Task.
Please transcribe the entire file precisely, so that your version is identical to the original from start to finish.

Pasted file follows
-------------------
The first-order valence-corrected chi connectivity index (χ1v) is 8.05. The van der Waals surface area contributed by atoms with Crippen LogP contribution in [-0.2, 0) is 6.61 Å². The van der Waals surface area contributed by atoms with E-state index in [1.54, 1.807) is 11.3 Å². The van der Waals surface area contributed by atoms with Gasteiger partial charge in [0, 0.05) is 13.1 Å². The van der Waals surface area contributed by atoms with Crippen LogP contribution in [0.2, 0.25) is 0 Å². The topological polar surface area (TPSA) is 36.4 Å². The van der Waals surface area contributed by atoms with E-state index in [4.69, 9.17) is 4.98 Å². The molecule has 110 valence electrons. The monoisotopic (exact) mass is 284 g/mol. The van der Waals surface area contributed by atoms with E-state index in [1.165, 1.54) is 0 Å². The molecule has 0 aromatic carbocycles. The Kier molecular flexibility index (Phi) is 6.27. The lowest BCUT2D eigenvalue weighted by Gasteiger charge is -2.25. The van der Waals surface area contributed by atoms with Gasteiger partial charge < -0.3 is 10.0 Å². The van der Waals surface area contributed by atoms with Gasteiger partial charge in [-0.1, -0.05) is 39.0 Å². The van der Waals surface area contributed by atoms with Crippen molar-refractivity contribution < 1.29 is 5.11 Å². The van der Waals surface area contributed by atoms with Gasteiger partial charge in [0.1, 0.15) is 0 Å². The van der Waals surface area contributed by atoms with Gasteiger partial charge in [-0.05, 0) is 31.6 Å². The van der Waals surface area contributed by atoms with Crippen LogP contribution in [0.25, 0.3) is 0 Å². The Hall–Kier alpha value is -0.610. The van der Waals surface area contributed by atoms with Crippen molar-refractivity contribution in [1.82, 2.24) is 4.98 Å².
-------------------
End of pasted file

The first-order valence-corrected chi connectivity index (χ1v) is 8.05. The van der Waals surface area contributed by atoms with Crippen LogP contribution in [-0.2, 0) is 6.61 Å². The van der Waals surface area contributed by atoms with E-state index in [1.54, 1.807) is 11.3 Å². The van der Waals surface area contributed by atoms with Gasteiger partial charge in [0, 0.05) is 13.1 Å². The van der Waals surface area contributed by atoms with Crippen LogP contribution in [0.2, 0.25) is 0 Å². The topological polar surface area (TPSA) is 36.4 Å². The van der Waals surface area contributed by atoms with E-state index in [4.69, 9.17) is 4.98 Å². The molecule has 110 valence electrons. The monoisotopic (exact) mass is 284 g/mol. The van der Waals surface area contributed by atoms with E-state index in [1.165, 1.54) is 0 Å². The molecule has 0 aromatic carbocycles. The Kier molecular flexibility index (Phi) is 6.27. The lowest BCUT2D eigenvalue weighted by Gasteiger charge is -2.25. The van der Waals surface area contributed by atoms with Gasteiger partial charge < -0.3 is 10.0 Å². The van der Waals surface area contributed by atoms with Gasteiger partial charge in [-0.1, -0.05) is 39.0 Å². The van der Waals surface area contributed by atoms with Crippen molar-refractivity contribution < 1.29 is 5.11 Å². The van der Waals surface area contributed by atoms with Gasteiger partial charge in [0.1, 0.15) is 0 Å². The van der Waals surface area contributed by atoms with Gasteiger partial charge in [-0.05, 0) is 31.6 Å². The van der Waals surface area contributed by atoms with Crippen LogP contribution in [0.25, 0.3) is 0 Å². The Hall–Kier alpha value is -0.610. The van der Waals surface area contributed by atoms with Crippen molar-refractivity contribution in [1.82, 2.24) is 4.98 Å².